Environmental Injustice and the Impact of the Increased Frequency of Extreme Weather Events on People with Disabilities

Funding Agency:
National Council on Disability

In view of Executive Order 13990, “Protecting Public Health and the Environment and Restoring Science to Tackle the Climate Crisis”; and Executive Order 14030, “Climate-Related Financial Risk” directing federal agencies to take a whole-of-Government approach to increase resilience to the impacts of climate change and protect public health, NCD’s annual, statutorily mandated 2022 progress report will address the impacts of climate change and environmental injustice on the lives of people with disabilities.

Environmental injustice occurs when minority groups and/or people living in poverty are excluded from environmental decision-making or are disproportionately exposed to environmental hazards. People with disabilities represent 15% of the world’s population and as the increased frequency of extreme weather events and other environmental issues increase, the disability community disproportionately absorbs the impact. According to a 2020 United Nations report, people with disabilities are at increased risk of the adverse impacts of climate change, including threats to their health, food security, water, sanitation and, livelihoods.

Sudden onset of natural disasters and slow onset events can seriously affect a person with a disability’s access to food and nutrition, safe drinking water, sanitation, healthcare services and medicines, education and training, adequate housing, and employment.

Disability status in combination with race, ethnicity, and income is a determinant as to the amount of environmental harm one is exposed to. People with disabilities, especially people of color are more likely to be impoverished, forcing them into low-income housing, which makes their residence more likely to be built near pollution sites. Houston neighborhoods located near pollution sources such as Superfund sites and hazardous waste facilities were home to a significantly higher proportion of people with disabilities compared to the rest of the city. Race, ethnicity, and age amplified these inequalities. Pollution and unsafe jobs and environmentally destructive industries not only affect health, but they also cause permanent disabilities.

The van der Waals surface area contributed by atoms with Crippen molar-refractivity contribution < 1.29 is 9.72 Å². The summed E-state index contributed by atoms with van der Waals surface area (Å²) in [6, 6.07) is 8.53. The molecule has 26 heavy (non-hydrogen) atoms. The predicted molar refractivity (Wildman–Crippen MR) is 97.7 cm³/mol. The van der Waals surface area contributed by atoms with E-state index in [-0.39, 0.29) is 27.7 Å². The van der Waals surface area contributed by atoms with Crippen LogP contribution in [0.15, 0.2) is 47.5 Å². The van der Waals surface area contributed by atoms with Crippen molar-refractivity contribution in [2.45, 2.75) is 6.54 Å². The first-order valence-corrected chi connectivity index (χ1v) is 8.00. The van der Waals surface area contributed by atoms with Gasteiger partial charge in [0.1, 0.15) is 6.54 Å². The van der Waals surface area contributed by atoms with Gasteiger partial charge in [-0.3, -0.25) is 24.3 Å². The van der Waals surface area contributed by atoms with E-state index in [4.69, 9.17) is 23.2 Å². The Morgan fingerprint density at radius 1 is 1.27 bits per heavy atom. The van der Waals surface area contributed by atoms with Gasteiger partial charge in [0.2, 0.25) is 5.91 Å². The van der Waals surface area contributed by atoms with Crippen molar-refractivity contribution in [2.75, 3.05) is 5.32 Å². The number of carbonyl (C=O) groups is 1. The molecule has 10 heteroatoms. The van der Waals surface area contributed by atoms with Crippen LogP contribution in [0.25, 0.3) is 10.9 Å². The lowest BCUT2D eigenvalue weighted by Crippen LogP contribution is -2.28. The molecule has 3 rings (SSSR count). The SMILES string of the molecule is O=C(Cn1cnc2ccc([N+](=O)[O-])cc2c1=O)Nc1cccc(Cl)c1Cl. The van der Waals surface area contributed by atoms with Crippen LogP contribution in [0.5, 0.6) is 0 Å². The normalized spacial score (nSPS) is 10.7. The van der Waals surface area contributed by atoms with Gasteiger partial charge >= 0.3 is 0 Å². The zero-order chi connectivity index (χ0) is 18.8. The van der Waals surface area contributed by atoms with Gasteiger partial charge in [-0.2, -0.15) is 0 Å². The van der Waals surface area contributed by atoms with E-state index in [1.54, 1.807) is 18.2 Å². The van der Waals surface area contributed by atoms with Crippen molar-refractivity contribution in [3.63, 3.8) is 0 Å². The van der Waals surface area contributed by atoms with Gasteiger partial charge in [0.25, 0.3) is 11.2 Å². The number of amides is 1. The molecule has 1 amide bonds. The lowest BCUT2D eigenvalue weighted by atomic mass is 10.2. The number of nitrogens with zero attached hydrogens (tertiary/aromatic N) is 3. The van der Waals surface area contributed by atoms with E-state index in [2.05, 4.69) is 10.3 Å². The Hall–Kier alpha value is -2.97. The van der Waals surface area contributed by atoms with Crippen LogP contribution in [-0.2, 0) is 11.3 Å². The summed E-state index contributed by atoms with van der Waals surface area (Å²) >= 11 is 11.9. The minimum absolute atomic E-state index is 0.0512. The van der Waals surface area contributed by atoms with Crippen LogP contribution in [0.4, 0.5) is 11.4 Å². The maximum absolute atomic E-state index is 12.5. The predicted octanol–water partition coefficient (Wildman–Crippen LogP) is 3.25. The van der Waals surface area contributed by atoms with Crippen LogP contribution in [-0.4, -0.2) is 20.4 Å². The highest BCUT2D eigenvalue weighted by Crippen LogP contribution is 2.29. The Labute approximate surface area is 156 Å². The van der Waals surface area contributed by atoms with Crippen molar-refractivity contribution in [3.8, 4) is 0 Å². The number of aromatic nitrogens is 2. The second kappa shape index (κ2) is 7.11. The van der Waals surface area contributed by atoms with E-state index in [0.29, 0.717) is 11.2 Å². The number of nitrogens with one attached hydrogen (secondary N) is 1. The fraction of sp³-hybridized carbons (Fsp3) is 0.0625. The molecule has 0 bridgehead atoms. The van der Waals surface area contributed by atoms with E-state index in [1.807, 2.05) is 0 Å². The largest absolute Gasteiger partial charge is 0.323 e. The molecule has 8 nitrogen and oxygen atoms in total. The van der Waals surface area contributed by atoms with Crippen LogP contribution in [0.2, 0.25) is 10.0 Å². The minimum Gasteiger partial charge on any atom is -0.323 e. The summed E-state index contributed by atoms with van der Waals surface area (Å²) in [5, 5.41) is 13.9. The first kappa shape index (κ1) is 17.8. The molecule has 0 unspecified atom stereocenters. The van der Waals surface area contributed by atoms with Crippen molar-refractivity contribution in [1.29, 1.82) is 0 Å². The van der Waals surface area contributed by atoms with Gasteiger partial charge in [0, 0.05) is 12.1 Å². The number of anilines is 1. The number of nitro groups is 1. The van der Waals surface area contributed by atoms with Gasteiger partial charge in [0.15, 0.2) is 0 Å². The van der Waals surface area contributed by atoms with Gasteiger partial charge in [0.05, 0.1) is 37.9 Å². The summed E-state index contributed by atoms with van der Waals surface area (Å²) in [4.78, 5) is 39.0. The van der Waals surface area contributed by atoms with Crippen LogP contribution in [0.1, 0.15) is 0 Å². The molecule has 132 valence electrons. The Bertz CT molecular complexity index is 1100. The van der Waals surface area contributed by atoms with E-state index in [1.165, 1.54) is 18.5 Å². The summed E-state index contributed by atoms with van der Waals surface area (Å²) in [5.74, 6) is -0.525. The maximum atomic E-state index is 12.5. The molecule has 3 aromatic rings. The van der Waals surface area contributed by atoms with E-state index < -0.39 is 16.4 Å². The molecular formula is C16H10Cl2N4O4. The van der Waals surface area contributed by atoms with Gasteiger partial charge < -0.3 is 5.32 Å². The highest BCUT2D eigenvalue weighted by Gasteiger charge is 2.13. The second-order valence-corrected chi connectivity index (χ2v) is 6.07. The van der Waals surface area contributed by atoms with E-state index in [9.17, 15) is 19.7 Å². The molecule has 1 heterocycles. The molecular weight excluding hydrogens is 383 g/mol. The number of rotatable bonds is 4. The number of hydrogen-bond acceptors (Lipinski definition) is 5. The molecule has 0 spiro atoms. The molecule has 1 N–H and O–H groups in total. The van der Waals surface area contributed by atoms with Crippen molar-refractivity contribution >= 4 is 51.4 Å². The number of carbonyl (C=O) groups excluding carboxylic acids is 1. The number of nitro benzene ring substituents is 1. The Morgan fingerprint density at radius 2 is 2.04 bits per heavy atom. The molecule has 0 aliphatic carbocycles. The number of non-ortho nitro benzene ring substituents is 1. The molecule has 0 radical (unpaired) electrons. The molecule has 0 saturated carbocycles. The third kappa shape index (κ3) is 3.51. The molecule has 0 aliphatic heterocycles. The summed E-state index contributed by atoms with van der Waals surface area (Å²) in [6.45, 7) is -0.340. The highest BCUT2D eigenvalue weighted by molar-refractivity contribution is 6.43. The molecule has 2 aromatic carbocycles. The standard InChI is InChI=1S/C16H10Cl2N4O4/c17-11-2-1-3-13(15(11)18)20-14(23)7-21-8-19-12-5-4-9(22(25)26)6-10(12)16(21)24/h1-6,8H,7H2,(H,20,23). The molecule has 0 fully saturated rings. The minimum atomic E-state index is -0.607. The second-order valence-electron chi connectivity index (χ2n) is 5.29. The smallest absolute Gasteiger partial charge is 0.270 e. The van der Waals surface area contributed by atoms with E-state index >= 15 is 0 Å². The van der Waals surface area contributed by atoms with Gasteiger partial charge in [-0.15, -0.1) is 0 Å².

Environmental injustice is more prevalent in indigenous communities. Environmental injustice against Native Americans occurs, in part, because of social and economic injustice. In a study of the relationship between proximity to hazardous waste sites and occurrence of birth defects among 28,401 individuals born in California from 1983 to 1988, the strongest association between toxic exposure and congenital defects was found among Native American populations. The proximity to soil lead and lead dust pollution from mining waste poses a more significant health concern for American Indians than any other population. Environmental injustice also occurs in the planning stages of hazardous waste sites, which targeted Native American lands without any input from the population.

The Purpose of this report is to identify how the increased frequency of extreme weather events and environmental injustice impacts people with disabilities in the United States and in its territories. The report should identify the primary issues people with disabilities encounter because of the increased prevalence of natural disasters and environmental change. This report should also address how environmental injustice has a greater impact on people of color and indigenous tribes leading to an increased prevalence of disability in their community, further complicating these targeted population’s ability to mitigate the impact of increasing and extreme natural disasters. This report will address the impact of the increased frequency of extreme weather events on a person with a disability’s health and access to healthcare, community, housing, employment, and education. The report will also look at the higher prevalence of emergency evacuations, power outages, and their impact on people with disabilities.

The report will gather data and evidence to identify the specific issues people with disabilities encounter due to the impact of the increased frequency of extreme weather events and economic injustice. Specifically, the impact, on a person with a disability’s health, access to food, housing, water and sanitation, education, access to the community, and employment. This report will offer recommendations on how to mitigate the impact of the increased frequency of extreme weather events and environmental injustice on persons with disabilities. This report will discuss the intersectionality of disability and how the individual’s specific intersectionality impacts their ability to mitigate and access resources to mitigate the impact of environmental injustice or the increased frequency of extreme weather events.

Deadline:: Nov. 8, 2021

Eligibility

Faculty

Category

Environmental & Life Sciences
Social Sciences

External Deadline

November 8, 2021